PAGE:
Derivative - A security whose price is dependent upon or derived from one or more underlying assets.  The derivative itself is merely a contract between two or more parties.

Diversification - The practice of investing in a broad range of securities to reduce risk.

Dividend - Distributions to stockholders of cash or stock declared by the company's board of directors.

Duration - A calculation of the average life of a bond (or portfolio of bonds) that is a useful measure of the bond's price sensitivity to interest rate changes. The higher the duration number, the greater the risk and reward potential of the bond.

EAFE Countries – Countries located in Europe, Australasia and the Far East.

Emerging Markets – Countries whose economy and securities markets are considered by the World Bank to be emerging or developing.  Emerging market countries may be located in such regions as Asian, Latin America, the Middle East, Southern Europe, Eastern Europe and Africa.

Equity Securities - Ownership interests in corporations and other entities, such as: common stocks, preferred stocks, convertible securities, rights and warrants.

European Depositary Receipts (EDRs) – An EDR is a negotiable certificate held in the bank of one country representing a specific number of shares of a stock traded on an exchange of another country.

Exchange Traded Fund (ETF) – An ETF is an investment company that seeks to track the performance of an index b holding in its portfolio either the contents of the index or a representative sample of the securities in the index.

Exchange Traded Note (ETN) – An ETN is a security that combines aspects of a bond and an ETF.  ETN returns are based upon the performance of a market index or a specific strategy, and can be held to maturity as a debt security.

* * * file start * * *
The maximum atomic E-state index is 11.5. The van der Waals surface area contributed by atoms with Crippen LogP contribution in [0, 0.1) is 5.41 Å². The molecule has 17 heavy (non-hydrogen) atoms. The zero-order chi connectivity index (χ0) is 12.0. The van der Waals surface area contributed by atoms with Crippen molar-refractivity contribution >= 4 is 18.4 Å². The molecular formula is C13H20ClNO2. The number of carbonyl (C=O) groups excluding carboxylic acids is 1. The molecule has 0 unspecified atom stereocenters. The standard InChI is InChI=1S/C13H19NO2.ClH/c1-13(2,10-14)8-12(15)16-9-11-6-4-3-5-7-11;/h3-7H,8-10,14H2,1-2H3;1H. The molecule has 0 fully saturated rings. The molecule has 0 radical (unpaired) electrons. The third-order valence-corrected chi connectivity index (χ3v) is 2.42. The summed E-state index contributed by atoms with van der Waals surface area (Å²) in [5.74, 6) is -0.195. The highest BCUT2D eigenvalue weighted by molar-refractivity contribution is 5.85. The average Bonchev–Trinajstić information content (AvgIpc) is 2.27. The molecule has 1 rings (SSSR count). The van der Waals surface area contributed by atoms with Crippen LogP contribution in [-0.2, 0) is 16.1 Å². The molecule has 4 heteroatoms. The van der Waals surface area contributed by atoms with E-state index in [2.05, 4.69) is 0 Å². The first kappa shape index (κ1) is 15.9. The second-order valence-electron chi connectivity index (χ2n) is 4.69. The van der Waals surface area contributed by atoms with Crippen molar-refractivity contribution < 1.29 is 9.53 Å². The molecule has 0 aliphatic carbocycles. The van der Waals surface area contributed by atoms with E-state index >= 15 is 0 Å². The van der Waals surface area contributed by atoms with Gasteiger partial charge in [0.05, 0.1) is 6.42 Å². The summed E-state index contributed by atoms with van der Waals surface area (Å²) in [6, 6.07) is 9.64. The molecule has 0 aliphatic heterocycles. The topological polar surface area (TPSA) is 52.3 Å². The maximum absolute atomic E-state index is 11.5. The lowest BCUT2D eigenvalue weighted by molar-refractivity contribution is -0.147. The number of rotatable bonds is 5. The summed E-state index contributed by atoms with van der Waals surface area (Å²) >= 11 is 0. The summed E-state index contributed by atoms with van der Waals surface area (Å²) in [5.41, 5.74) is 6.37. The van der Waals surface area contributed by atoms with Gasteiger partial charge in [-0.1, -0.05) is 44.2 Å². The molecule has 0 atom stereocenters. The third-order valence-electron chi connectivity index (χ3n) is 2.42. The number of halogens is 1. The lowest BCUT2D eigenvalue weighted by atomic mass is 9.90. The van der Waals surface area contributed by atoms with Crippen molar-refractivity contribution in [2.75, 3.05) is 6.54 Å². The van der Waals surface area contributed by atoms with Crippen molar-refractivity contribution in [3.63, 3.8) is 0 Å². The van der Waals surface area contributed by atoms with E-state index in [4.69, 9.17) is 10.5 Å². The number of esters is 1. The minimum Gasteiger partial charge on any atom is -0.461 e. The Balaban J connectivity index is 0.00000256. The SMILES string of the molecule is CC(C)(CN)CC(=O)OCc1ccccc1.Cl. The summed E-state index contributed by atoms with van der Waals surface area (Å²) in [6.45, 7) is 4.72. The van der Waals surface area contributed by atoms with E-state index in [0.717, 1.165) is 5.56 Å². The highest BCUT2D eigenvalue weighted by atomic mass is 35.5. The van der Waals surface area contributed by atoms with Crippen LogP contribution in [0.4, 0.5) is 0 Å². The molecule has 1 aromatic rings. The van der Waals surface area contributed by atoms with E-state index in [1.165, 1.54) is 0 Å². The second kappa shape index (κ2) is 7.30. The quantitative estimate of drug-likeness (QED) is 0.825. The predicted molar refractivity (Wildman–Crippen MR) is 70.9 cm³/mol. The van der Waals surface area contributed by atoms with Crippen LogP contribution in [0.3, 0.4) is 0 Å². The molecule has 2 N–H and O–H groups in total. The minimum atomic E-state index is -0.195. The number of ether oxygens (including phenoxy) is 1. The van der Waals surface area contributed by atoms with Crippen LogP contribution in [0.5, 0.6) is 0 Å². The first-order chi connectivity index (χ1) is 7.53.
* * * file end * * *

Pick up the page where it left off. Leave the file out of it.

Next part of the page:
Expense Ratio - A fund's cost of doing business expressed as a percentage of its assets and disclosed in a prospectus.

Fixed Income Securities - Bonds and other securities that are used by issuers to borrow money from investors. Typically, the issuer pays the investor a fixed, variable or floating rate of interest and must repay the borrowed amount at a specified time in the future (maturity).

Foreign Securities – Securities issued by corporations, governments and other issuers located outside the United States.  Foreign securities are subject to additional risks.

Fundamental Analysis -  A method of evaluating a security by attempting to measure its intrinsic value by examining related economic, financial and other qualitative and quantitative factors.

Fixed Income Securities - Bonds and other securities that are used by issuers to borrow money from investors. Typically, the issuer pays the investor a fixed, variable or floating rate of interest and must repay the borrowed amount at a specified time in the future (maturity).

Foreign Securities – Securities issued by corporations, governments and other issuers located outside the United States.  Foreign securities are subject to additional risks.